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her secret sigh. She came in all her beauty, like the moon from the cloud of the east. Loveliness was around her as light. Her steps was like the music of songs. She saw the youth and loved him. He was the stolen sigh of her soul. Her blue eves rolled on him in secret: and she blest the chicf of Morven.
“ The third day, with all its beams, shone bright on the wood of boars. Forth moved the dark-browed Starno, and Fingal king of shields. Half the day they spent in the chase ; and the spear of Fingal was red in the blood of Gormal?.
" It was then the daughter of Starno, with blue eves rolling in tears, came with her voice of love, and spoke to the king of Morven.
“ Fingal, high-descended chief, trust not Starno's heart of pride. Within that wood he has placed bis chiefs ; beware of the wood of death. But remember son of the hill, remember Agandecca ; save me from the wrath of my father, king of the windy Morven!
“ The youth, with unconcern, went on; his heroes by his side. The sons of death fell by his hand; and Gormal echoed around.
“ Before the halls of Starno the sons of the chase con. vened. The king's dark brows were like clouds. His eyes like meteors of night.“ Bring hither," he cries, “ Agandecca to her lovely king of Morven. His hand is stained with the blood of my people; and her words have not been in vain.”
“ She came with the red eye of tears. She came with her loose raven locks. Her white breast heaved with sighs, like the faam of the streamy Lubar. Starno pierced her side with steel. She fell like a wreath of snow that slides from the rocks of Ronan, when the woods are still, and the echo deepens in the vale.
“ Then Fingal eyed his valiant chiefs ; his valiant chiefs took arms. The gloom of the battle roared, and Lochlin fled or died. Pale, in his bounding ship he closed the maid of the raven hair. Her tomb ascends
Gormal is the name of a hill in Lochlin, in the neighbourhood of Staraq's palace.
on Ardven, and the sea roars round the dark dwelling of Agandecca."
6 Blessed be her soul,” said Cuthullin, “ and blessed be the mouth of the song. Strong was the youth of Fingal, and strong is his arm of age. Lochlin shall fall again before the king of echoing Morven. Show thy face from a cloud, O moon; light his white sails on the wave of the night. And if any strong spirit' of heaven sit on that low-hung cloud, turn his dark ships from the rock, thou rider of the storm!"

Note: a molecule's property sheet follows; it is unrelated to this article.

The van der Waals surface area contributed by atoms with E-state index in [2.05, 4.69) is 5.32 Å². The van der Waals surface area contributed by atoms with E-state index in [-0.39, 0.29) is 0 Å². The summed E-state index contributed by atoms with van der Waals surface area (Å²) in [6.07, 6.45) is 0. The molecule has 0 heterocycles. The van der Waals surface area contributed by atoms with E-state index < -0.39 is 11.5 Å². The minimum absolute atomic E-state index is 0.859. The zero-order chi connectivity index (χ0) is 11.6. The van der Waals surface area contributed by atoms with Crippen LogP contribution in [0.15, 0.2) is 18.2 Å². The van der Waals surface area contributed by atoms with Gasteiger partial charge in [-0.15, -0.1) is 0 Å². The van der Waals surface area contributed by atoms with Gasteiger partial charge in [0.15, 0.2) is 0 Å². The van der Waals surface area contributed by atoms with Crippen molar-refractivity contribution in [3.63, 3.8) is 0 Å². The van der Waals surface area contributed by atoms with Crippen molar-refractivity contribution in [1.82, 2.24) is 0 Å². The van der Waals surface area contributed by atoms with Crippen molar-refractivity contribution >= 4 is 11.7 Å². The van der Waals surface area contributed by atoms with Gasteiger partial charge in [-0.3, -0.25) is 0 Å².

Such were the words of Cuthullin at the sound of the mountain-stream, when Calmar ascended the hill, the wounded son of Matha. From the field he came in his blood. He leaned on his bending spear. Feeble is the arm of battle! but strong the soul of the hero!
" Welcome! O son of Matha,” said Connal, wel. come art thou to thy friends! Why bursts that broken sigh from the breast of him that never feared before ?"
" And never Connal, will he fear, chief of the pointed steel. My soul brightens in danger, and exults in the noise of battle. I am of the race of steel; my fathers never feared.
“ Cormar was the first of my race. He sported through the storms of the waves. His black skiff bounded on ocean; and travelled on the wings of the blast. A spirit once embroiled the night. Seas swell and rocks resound. Winds drive along the clouds, The lightning fies on wings of fire. He feared, and came to land; then blushed that he feared at all. He rushed again among the waves to find the son of the wind. Three youths guide the bounding bark; be stood with the sword unsheathed. When the low hung vapour passed, he took it by the curling head, and searched its dark womb with his steel. The son of the wind forsook the air. The moon and stars returned.
“ Such was the boldness of my race; and Calmar is like his fathers. Danger flies from the uplifted sword. They best succeed who dare."
This is the only passage in the poem that has the appearance of religion. But Cuthullin's apostrophe to this spirit is accompanied with a doubt, so that it is not easy to determine whether the hero meant a superiсr being, or the ghosts of deceased in
“ But now, ye sons of green-valley'd Erin, retire from Lena's bloody heath. Collect the sad remnant of our friends, and join the sword of Fingal. I heard the sound of Lochlin's advancing arms; but Calmar will remain and fight. My voice shall be such, my friends, as if thousands were behind me. But, son of Semo, remember me. Remember Calmar's lifeless corse. After Fingal has wasted the field, place me by some stone of remembrance, that future times may hear my fame; and the mother' of Calmar rejoice over the stone of my renown." “ No: son of Matha,” said Cuthullin, “ I will never